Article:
Inserting a YouTube video into a post: We’ve added a plug-in to facilitate use of YouTube videos in posts. When you want to display a Youtube video in your post, copy the video URL to the html editor and change http:// to httpv:// (notice the ‘v’ character). The URL should just be copied into your post normally and the letter ‘v’ added, do not create a clickable link!

Inserting a vimeo video into a post: We’ve also added a plug-in to facilitate use of Vimeo videos in posts. When you want to display a Vimeo video in your post, put the following code into your post, in brackets: vimeo + URL of the Vimeo video.  Like this “[vimeox https://vimeo.com/1986146]” (w/o quotation marks or the x, which keeps this from posting the video).

 

8 thoughts on “Posting Guidelines

  1. This morning I went up into the mountains just outside of Port au Prince, Haiti to check out some residual forest (2,700 ft. elevation) that I’ve visited in the past. Within minutes of arriving I photographed these two unidentified Anoles about 5-6 meters up in trees. They were both large, being approximately 8-9 inches long. The darker stump tailed individual was a little higher in an adjacent tree and seemed to be observing the greener one. Can anyone ID these? I’ve spent a lot of time in the field in Haiti and have never observed this species before. Thanks, Ron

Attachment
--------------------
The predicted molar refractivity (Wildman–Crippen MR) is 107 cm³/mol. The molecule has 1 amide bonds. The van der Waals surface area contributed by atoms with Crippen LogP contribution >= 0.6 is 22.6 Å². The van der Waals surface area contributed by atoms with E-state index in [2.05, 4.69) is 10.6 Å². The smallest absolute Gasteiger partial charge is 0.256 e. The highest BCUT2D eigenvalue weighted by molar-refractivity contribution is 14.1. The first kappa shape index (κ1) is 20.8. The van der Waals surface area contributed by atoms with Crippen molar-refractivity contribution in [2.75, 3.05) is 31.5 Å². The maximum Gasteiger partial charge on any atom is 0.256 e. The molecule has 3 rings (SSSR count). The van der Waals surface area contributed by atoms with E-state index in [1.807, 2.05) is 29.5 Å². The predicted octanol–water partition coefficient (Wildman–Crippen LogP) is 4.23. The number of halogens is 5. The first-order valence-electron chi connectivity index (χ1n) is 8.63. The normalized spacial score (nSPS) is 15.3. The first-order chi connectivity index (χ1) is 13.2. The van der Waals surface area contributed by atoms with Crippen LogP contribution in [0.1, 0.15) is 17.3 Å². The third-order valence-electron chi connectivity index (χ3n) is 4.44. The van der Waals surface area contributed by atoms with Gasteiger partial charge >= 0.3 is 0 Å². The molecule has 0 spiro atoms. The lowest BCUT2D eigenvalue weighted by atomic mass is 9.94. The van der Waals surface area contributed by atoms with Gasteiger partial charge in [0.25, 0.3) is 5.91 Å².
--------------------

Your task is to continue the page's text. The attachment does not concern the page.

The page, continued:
2. This is a picture of the larger, greener individual. I’m assuming they are the same species but they may not be. Either way they were both unusual, and much larger than any other Anoles that I’ve observed in Haiti or the adjacent areas in the DR.

    1. Hi, I think these animals are Anolis ricordii (or possibly A.baleatus) but that’s just my opinion, Ive never seen either in real life.
      I think you should insert these in the comment section of a different post, or possibly make a new post for them, do you think people would find them here?

  3. Thanks for the guidelines on how to post, I am planning to share some interesting videos about the Anolis lizards.